Diving Grave Wrecks: How Great the Difference?

Posted on 07/28/09 No Comments

lagarto-flagWhen it comes to diving shipwrecks, some feel there’s a distinct difference between diving wrecks sunk as artificial reefs (or insurance payouts) and wrecks on which people died. Many of these underwater tombs are only accessible to technical divers who both feel the thrill of seeing history close-up, but feel the weight of the events that lead countless seamen to their depths.

The U.K.’s Diver magazine has a great take on diving grave wrecks in its July issue. Author Michael Sawyer said he doesn’t dive grave wrecks to be a “ghoul,” but simply because “I’m drawn to wrecks. Period.”

“It would be foolish, however, as a diver, not to address the moral aspect while adding the (ship) to the logbook, considering that it’s a tomb, and a relatively recent one at that,” he wrote.

In Thailand, Sawyer’s feelings are shared by the select few divers that have visited the USS Lagarto, the World War II submarine found by Jamie Macleod and Stewart Oehl of the MV Trident in 2005. Only the Trident staff knows exactly where the wreck lies and works hard to prevent it from becoming a tourist attraction.

Utmost Respect

““The Lagarto is a war grave and is therefore treated with utmost respect,” tech instructor Ayesha Cantrell wrote in her 2007 report of her first trip to the Lagarto. “The (Trident) team see themselves very much as caretakers – curators if you will – of this piece of history and fiercely protective. “I can only begin to imagine the keenness and intensity of feeling when the USS Lagarto revealed herself to human eyes for the first time in 60 years.”

Richie Kohler of Deep Sea Detectives fame also felt the weight of what diving the Lagarto meant as he prepared to make his own documentary on the ill-fated sub. In an interview last year, he said he was contacted by a family member of one of the sailors lost in the wreck.

“As I was heading out to Thailand I received a phone call from Nancy Kenney. Her father died on the Lagarto when she was three years old – she has nothing to know him by but some black and white photos. She knew that the diving was very dangerous and we would be filming the documentary. What she wanted me to do was rap on the side of the hull and say to her dad that she and her mum were OK and that they loved him very much. And that I did for Nancy.”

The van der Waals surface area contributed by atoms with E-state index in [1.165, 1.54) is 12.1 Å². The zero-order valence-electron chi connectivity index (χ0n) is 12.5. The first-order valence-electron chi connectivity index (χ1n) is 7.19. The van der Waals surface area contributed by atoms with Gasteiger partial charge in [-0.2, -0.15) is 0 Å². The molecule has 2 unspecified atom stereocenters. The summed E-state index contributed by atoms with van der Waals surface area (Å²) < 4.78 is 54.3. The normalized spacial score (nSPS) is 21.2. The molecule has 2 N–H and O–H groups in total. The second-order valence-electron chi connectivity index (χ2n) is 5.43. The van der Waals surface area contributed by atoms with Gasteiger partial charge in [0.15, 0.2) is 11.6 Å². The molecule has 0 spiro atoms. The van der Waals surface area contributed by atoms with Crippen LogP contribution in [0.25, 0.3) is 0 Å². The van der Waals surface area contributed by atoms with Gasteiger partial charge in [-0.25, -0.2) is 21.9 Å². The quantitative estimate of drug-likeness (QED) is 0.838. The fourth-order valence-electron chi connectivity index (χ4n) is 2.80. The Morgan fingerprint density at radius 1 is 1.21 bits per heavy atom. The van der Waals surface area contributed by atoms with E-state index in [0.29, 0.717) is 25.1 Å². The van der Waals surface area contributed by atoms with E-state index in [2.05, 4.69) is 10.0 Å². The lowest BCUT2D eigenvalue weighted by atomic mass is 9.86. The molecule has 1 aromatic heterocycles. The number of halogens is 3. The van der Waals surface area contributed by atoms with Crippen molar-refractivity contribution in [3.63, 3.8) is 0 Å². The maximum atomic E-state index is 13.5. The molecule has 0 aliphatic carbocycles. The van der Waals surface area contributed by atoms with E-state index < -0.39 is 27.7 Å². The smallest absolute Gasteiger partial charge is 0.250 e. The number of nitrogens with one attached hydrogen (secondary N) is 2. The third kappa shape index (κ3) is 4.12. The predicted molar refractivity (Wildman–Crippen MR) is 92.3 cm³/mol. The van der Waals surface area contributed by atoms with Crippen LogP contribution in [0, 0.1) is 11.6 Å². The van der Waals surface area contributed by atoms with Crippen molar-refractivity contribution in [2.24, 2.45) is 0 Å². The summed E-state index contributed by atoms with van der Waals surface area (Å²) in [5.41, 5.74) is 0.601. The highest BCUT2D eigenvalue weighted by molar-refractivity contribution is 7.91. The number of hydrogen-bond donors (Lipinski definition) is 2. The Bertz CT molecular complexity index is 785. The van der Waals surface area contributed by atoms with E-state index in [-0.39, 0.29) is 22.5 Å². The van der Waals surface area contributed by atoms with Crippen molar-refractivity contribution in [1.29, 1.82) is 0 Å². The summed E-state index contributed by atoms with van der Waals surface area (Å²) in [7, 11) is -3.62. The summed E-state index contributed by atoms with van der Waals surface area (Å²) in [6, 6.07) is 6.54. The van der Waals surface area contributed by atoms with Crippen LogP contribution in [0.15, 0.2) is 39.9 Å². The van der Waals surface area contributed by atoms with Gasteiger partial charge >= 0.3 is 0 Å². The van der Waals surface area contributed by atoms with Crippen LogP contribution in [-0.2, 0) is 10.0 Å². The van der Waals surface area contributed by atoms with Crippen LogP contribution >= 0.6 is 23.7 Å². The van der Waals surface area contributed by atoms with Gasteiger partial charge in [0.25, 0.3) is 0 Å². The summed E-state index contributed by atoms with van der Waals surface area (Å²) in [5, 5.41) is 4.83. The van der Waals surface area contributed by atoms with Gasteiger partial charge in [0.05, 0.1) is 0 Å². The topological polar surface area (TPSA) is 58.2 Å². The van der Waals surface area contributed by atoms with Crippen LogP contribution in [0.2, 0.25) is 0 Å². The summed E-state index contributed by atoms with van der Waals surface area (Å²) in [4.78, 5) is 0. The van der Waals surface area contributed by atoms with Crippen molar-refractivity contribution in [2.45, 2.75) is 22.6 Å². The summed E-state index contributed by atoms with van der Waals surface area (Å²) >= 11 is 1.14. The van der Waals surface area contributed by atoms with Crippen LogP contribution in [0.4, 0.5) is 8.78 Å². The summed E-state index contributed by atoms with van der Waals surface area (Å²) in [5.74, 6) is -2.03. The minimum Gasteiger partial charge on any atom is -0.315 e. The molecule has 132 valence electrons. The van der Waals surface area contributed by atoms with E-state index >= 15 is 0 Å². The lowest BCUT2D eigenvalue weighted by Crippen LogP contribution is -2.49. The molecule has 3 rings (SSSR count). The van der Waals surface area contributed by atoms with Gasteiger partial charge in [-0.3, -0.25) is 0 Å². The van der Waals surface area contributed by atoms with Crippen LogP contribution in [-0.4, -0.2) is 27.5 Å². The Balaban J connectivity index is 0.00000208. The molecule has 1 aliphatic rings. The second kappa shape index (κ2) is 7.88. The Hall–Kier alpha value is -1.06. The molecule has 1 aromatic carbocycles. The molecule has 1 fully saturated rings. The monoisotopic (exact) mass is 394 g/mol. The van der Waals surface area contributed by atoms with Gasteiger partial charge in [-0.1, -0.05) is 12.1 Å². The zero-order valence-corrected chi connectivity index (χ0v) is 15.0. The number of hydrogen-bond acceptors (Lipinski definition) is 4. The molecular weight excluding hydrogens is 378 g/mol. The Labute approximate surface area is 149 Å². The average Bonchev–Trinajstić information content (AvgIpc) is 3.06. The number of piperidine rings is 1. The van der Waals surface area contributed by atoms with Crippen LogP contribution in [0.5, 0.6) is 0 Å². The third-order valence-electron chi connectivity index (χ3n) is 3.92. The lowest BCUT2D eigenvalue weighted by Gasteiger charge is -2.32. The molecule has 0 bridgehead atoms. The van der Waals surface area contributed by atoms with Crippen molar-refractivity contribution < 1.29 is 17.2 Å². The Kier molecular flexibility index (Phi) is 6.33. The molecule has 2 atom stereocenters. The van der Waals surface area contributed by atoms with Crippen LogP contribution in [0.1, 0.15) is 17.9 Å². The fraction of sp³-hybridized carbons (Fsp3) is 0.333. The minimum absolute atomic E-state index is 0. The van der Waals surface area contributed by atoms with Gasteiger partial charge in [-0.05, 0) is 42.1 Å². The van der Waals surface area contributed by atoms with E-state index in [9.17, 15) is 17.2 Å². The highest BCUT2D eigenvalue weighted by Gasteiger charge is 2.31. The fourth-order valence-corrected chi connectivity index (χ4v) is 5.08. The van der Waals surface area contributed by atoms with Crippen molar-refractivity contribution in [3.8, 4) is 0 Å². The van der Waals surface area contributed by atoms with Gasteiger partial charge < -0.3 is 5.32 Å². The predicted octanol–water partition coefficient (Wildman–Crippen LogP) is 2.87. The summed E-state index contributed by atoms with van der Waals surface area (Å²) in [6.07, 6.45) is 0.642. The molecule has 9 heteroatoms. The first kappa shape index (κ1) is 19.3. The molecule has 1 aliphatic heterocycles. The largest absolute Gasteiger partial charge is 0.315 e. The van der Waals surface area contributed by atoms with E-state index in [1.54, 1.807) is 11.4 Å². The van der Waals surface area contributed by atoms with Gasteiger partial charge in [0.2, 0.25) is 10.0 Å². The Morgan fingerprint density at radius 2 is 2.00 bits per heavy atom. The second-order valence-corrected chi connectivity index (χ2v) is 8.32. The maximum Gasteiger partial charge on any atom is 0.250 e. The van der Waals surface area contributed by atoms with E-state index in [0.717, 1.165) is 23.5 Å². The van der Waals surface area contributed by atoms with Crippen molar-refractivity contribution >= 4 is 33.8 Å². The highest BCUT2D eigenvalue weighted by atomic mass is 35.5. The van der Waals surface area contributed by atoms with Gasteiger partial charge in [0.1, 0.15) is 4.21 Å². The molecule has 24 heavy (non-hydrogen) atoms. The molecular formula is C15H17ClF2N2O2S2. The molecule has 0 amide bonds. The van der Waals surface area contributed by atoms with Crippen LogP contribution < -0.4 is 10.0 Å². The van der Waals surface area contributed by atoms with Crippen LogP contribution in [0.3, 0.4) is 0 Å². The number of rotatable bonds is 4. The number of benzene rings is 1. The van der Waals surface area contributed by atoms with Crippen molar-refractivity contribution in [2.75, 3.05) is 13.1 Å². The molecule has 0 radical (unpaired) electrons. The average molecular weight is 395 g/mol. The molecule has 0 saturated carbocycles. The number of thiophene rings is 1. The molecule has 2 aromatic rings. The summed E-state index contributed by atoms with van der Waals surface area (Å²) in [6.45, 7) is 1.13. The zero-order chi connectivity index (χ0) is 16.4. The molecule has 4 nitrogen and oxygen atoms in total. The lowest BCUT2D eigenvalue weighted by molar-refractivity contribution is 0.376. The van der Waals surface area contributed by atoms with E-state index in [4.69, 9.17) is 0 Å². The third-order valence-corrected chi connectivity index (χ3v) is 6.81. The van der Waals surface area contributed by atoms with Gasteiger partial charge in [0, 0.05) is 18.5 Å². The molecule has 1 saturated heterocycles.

Despite the somber feelings divers may share when embarking on dives like the Lagarto, Sawyer, in his Diver magazine piece, says its hard to deny the thrill of the dive.

I have no objection to diving a wreck that holds dead people, be it sunk in 1941 or 1991, whether I know there are remains or not, whether they were soldiers, or as on the Salem Express, pilgrims. It’s the wreck itself I dive for, rather than any sentiment attached to it. But you can understand that this is a decision for the individual, and I would always respect a diver who says: “No thanks”.

Such polarization within the diving community raises yet more questions. Is there a difference in attitude when exploring wrecks lost through different circumstances? For example, natural causes, as with the SS Yongala, lost in a cyclone off Bowling Green Cape, Queensland, Australia in 1911, with all 122 on board. What about a tragic accident, as was the case with the Liban, which collided with the steamship Insulaire off the coast of Marseilles in 1903, taking nearly 200 down with it.

And what about acts of war? Is there a perceived difference between the loss of men on a fighting ship, which not only had the means to protect itself but was designed to send others to the bottom, and the merchant vessels of Truk, or Coron, which were essentially sitting ducks?

Rightly or wrongly, we rate loss on a daily basis every time we hear the news. Who? Where? When? How, and how many? What is our proximity to the event? What is an appropriate reaction?

As technology enables wreck hunters like MacLeod, Kohler and others to unearth more and more of our history lost at sea, these are questions divers may find themselves asking more often.

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